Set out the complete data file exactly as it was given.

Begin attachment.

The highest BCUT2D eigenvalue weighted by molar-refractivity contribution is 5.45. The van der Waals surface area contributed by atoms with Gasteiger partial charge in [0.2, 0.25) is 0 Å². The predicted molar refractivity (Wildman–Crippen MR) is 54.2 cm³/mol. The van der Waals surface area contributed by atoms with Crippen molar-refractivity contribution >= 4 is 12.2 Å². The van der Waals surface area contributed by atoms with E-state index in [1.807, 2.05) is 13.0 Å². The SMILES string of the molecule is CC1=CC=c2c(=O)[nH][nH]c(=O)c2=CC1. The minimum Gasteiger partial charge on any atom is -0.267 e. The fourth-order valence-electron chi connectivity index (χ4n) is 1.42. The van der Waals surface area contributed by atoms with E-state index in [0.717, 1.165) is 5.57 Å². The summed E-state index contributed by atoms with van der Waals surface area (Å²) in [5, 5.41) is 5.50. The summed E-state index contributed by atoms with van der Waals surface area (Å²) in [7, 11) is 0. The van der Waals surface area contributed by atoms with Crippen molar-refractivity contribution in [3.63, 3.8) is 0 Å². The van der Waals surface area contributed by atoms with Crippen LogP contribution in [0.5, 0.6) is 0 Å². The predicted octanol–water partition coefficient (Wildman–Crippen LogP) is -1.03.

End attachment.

The highest BCUT2D eigenvalue weighted by molar-refractivity contribution is 5.45. The van der Waals surface area contributed by atoms with Gasteiger partial charge in [0.2, 0.25) is 0 Å². The predicted molar refractivity (Wildman–Crippen MR) is 54.2 cm³/mol. The van der Waals surface area contributed by atoms with Crippen molar-refractivity contribution >= 4 is 12.2 Å². The van der Waals surface area contributed by atoms with E-state index in [1.807, 2.05) is 13.0 Å². The SMILES string of the molecule is CC1=CC=c2c(=O)[nH][nH]c(=O)c2=CC1. The minimum Gasteiger partial charge on any atom is -0.267 e. The fourth-order valence-electron chi connectivity index (χ4n) is 1.42. The van der Waals surface area contributed by atoms with E-state index in [0.717, 1.165) is 5.57 Å². The summed E-state index contributed by atoms with van der Waals surface area (Å²) in [5, 5.41) is 5.50. The summed E-state index contributed by atoms with van der Waals surface area (Å²) in [7, 11) is 0. The van der Waals surface area contributed by atoms with Crippen molar-refractivity contribution in [3.63, 3.8) is 0 Å². The van der Waals surface area contributed by atoms with Crippen LogP contribution in [0.5, 0.6) is 0 Å². The predicted octanol–water partition coefficient (Wildman–Crippen LogP) is -1.03.